Florida is nowhere near where Georgia or even Alabama were when Smart and Saban took over, from either a talent or a cultural standpoint. Those schools were, at most, one-prong rebuilds. Insert talent or install culture and go.
Smart inherited a 10-win team and a good culture from Mark Richt. He added talent and installed a better culture, but there is still no comparison to Gainesville.
Saban’s talent level was closer to Mullen’s, with his roster a season removed from a Sugar Bowl. He won 11 games with mostly the same players in year two. The main changes were almost entirely cultural.
Florida? It’s been miserable.
It’s hard to dominate in living rooms when your culture is fractured and your football team is dominated by Kentucky.
Here again, the Clemson model seems to stick out.
Clemson provided blue print, but it took time, too
Swinney’s rebuild was a two-pronged, slow rebuild, similar to what Mullen has ahead of him.
Clemson had a proud fan base, incredible administrative support and a strong recruiting base on the South Carolina/Georgia border to tap into. There are other tangible similarities as well. Swinney had to contend with a powerful rival being built in his conference — Florida State — and an in-state rival playing the best football in program history — South Carolina. Given these constraints, things moved slowly.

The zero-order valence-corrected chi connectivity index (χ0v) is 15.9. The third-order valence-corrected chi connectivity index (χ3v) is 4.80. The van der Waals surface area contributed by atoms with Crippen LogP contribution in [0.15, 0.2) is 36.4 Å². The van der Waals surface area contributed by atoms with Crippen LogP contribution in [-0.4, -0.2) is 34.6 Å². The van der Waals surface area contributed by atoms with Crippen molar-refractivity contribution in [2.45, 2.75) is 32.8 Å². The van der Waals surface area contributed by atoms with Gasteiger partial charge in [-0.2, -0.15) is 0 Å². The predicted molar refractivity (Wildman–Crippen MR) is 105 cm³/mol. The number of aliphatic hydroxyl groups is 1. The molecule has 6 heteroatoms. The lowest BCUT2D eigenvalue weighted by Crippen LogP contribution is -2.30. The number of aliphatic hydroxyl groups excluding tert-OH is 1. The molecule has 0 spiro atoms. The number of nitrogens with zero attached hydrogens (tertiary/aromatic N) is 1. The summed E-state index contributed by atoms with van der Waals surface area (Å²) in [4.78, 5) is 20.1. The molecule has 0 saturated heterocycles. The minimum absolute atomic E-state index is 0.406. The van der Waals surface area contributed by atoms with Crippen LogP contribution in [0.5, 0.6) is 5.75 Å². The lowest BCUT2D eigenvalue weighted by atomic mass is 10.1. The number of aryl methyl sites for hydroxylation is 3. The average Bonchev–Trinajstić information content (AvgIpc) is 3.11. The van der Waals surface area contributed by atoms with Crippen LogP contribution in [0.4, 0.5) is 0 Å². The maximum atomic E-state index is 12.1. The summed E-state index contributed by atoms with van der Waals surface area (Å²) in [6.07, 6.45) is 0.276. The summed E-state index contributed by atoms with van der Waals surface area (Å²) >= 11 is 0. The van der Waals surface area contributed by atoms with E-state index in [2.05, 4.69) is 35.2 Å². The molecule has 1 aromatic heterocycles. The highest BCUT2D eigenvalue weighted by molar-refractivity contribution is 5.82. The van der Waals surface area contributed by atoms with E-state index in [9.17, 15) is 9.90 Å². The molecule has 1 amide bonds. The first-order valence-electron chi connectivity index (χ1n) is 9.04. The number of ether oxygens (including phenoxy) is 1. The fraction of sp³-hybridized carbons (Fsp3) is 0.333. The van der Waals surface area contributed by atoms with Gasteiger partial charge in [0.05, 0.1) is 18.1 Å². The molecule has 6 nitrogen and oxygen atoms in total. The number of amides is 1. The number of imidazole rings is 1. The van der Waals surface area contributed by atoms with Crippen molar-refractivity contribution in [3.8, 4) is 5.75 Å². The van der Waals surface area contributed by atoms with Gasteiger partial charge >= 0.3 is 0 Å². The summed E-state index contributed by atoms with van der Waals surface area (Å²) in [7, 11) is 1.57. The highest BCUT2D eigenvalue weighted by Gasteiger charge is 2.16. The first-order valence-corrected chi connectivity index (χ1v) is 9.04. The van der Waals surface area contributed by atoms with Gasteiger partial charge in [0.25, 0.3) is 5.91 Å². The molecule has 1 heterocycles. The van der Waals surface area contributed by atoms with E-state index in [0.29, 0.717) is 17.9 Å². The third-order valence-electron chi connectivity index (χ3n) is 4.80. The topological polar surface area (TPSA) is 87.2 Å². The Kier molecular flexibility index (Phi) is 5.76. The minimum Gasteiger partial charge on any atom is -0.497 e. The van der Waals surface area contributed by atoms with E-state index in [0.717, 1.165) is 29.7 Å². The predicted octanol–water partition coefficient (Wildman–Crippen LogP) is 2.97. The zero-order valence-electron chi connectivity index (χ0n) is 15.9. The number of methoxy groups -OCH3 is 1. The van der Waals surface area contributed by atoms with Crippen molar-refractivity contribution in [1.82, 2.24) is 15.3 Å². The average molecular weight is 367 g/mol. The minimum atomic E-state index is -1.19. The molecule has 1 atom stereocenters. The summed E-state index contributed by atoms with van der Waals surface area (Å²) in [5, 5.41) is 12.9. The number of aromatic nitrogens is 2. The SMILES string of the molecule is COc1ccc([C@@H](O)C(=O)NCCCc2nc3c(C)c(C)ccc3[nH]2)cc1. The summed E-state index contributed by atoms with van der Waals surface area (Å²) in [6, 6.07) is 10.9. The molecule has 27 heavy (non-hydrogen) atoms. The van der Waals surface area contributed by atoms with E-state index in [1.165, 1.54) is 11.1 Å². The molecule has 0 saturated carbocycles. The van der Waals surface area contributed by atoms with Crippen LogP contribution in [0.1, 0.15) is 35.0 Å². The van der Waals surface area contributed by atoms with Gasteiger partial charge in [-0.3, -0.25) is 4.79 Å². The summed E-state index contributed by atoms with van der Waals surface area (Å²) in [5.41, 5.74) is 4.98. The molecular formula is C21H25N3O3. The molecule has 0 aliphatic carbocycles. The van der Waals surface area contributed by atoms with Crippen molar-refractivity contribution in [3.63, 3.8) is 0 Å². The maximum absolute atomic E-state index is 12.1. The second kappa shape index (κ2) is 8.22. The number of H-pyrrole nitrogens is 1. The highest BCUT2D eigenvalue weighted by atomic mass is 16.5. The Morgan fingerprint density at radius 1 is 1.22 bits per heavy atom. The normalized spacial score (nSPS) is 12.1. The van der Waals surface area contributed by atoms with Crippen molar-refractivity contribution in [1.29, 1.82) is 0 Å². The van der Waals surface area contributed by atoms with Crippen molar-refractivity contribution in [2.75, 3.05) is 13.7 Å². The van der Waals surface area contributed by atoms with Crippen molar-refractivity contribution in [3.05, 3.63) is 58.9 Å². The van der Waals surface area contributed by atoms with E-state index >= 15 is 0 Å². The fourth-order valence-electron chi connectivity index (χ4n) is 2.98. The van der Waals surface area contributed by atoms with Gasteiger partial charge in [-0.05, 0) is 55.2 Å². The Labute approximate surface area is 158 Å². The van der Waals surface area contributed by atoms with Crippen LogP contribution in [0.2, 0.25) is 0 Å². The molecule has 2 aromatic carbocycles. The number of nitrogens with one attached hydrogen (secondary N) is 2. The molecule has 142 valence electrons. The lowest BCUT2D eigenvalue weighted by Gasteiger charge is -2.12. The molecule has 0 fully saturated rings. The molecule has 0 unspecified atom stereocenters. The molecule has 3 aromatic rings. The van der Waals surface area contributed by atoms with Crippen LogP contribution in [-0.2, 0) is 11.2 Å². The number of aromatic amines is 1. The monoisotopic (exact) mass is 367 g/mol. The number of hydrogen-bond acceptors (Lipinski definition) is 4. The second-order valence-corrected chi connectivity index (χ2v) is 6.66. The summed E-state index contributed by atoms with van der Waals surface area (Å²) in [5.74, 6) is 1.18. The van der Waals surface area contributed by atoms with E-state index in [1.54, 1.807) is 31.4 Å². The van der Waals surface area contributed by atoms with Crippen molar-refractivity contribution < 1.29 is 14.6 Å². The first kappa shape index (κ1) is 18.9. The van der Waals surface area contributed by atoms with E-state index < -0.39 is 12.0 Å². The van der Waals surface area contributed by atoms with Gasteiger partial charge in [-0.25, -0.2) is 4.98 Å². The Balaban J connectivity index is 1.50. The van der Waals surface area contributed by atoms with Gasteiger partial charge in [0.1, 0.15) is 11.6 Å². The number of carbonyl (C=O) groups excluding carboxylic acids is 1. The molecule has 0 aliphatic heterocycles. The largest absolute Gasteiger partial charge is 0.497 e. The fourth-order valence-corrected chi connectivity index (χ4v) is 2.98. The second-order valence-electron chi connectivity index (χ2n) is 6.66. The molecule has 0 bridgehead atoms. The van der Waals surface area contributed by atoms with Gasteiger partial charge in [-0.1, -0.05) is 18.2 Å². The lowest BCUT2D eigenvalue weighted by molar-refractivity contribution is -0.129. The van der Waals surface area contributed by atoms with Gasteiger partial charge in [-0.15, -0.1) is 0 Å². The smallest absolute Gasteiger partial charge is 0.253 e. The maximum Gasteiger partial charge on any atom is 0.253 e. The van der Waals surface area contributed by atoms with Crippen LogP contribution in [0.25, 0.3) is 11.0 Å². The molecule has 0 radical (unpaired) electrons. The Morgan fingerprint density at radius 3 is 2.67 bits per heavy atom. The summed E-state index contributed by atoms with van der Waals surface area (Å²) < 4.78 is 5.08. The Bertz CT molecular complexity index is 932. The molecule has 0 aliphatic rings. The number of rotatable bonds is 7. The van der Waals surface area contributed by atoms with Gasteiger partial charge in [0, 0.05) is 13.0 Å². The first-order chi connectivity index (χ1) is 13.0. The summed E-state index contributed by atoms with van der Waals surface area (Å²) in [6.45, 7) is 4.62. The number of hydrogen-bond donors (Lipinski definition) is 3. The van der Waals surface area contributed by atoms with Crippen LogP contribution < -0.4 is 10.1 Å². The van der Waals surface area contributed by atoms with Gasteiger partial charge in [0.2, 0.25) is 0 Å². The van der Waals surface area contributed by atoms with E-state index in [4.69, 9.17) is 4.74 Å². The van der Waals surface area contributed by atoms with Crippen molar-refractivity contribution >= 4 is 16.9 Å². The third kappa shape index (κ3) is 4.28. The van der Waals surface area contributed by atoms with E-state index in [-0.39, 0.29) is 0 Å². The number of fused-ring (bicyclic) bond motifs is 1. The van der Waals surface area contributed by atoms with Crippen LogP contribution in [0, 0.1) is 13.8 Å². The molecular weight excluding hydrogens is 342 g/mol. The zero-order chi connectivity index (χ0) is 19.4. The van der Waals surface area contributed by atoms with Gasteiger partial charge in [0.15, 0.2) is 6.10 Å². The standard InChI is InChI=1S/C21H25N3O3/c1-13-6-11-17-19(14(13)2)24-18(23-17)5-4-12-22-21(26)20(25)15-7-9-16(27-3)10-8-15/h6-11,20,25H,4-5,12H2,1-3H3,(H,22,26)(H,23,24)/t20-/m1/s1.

Swinney’s first two recruiting classes finished outside the top 25 and on the field, mustered nothing more than a Music City Bowl win. It wasn’t until Year 3 that Swinney landed the crucial “bump class,” signing the first of a string of top 20 classes at Clemson, hough he wouldn’t collect another top 10 class until 2015, when the Tigers finished ninth (per 247).
“I think the builds are very similar, both on scheme and culture” a SEC assistant told me this summer.
“Schematically, Dan wants to do something entirely different, just like Dabo. Culturally, there is an even bigger difference between Mullen and (McElwain) than there was with Dabo and (Tommy) Bowden. Dan got a 4-win culture and maybe an 8-win roster, which is about where Dabo was the first full season. People know Gainesville is a special place just like they know Clemson is a special place. But there’s a tax to all those years of mediocrity.”
There will be differences, of course.
Florida plays in a better conference, for one, and the impetus is on Mullen to recruit to the SEC standard, which might demand more Top 10 classes in the first five years than Dabo had at Clemson, to begin with.
But Mullen isn’t without advantages of his own.
His first class was better and his second is on track to be. His in-state rival, Florida State, isn’t winning 11 games his first two full years on the job, even if his in-division rival, Georgia, is becoming a fully-operational death star.
No two jobs are ever the same.
The point is less about the exactness of the comparison and more about the need for patience.
All fan bases are impatient. Expectations at a place like Florida should be high. They should also occasionally be tethered to reality.
Florida’s reality right now?
It was just dominated by Kentucky in football on its homefield.
It’s a long way back from that.